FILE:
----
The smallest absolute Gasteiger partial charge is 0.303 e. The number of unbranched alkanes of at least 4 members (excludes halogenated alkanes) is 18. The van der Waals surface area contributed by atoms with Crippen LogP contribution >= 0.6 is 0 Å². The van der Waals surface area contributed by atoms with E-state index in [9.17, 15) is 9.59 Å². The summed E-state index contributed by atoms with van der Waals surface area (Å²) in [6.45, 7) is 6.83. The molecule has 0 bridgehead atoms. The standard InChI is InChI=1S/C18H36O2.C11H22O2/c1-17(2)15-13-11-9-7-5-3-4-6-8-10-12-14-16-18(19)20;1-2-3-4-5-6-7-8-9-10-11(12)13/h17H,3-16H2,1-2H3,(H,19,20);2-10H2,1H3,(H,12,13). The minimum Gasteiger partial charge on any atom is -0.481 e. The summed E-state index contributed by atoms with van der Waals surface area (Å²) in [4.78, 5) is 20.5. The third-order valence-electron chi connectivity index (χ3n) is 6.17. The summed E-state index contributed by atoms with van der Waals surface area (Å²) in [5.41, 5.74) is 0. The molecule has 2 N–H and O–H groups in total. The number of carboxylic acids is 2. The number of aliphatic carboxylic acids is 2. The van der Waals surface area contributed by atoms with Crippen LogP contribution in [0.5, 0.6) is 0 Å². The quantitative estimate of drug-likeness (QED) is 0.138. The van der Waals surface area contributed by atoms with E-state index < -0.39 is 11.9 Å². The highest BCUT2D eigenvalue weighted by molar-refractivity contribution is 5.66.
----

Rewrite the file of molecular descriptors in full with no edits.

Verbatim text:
The smallest absolute Gasteiger partial charge is 0.303 e. The number of unbranched alkanes of at least 4 members (excludes halogenated alkanes) is 18. The van der Waals surface area contributed by atoms with Crippen LogP contribution >= 0.6 is 0 Å². The van der Waals surface area contributed by atoms with E-state index in [9.17, 15) is 9.59 Å². The summed E-state index contributed by atoms with van der Waals surface area (Å²) in [6.45, 7) is 6.83. The molecule has 0 bridgehead atoms. The standard InChI is InChI=1S/C18H36O2.C11H22O2/c1-17(2)15-13-11-9-7-5-3-4-6-8-10-12-14-16-18(19)20;1-2-3-4-5-6-7-8-9-10-11(12)13/h17H,3-16H2,1-2H3,(H,19,20);2-10H2,1H3,(H,12,13). The minimum Gasteiger partial charge on any atom is -0.481 e. The summed E-state index contributed by atoms with van der Waals surface area (Å²) in [4.78, 5) is 20.5. The third-order valence-electron chi connectivity index (χ3n) is 6.17. The summed E-state index contributed by atoms with van der Waals surface area (Å²) in [5.41, 5.74) is 0. The molecule has 2 N–H and O–H groups in total. The number of carboxylic acids is 2. The number of aliphatic carboxylic acids is 2. The van der Waals surface area contributed by atoms with Crippen LogP contribution in [0.5, 0.6) is 0 Å². The quantitative estimate of drug-likeness (QED) is 0.138. The van der Waals surface area contributed by atoms with E-state index < -0.39 is 11.9 Å². The highest BCUT2D eigenvalue weighted by molar-refractivity contribution is 5.66.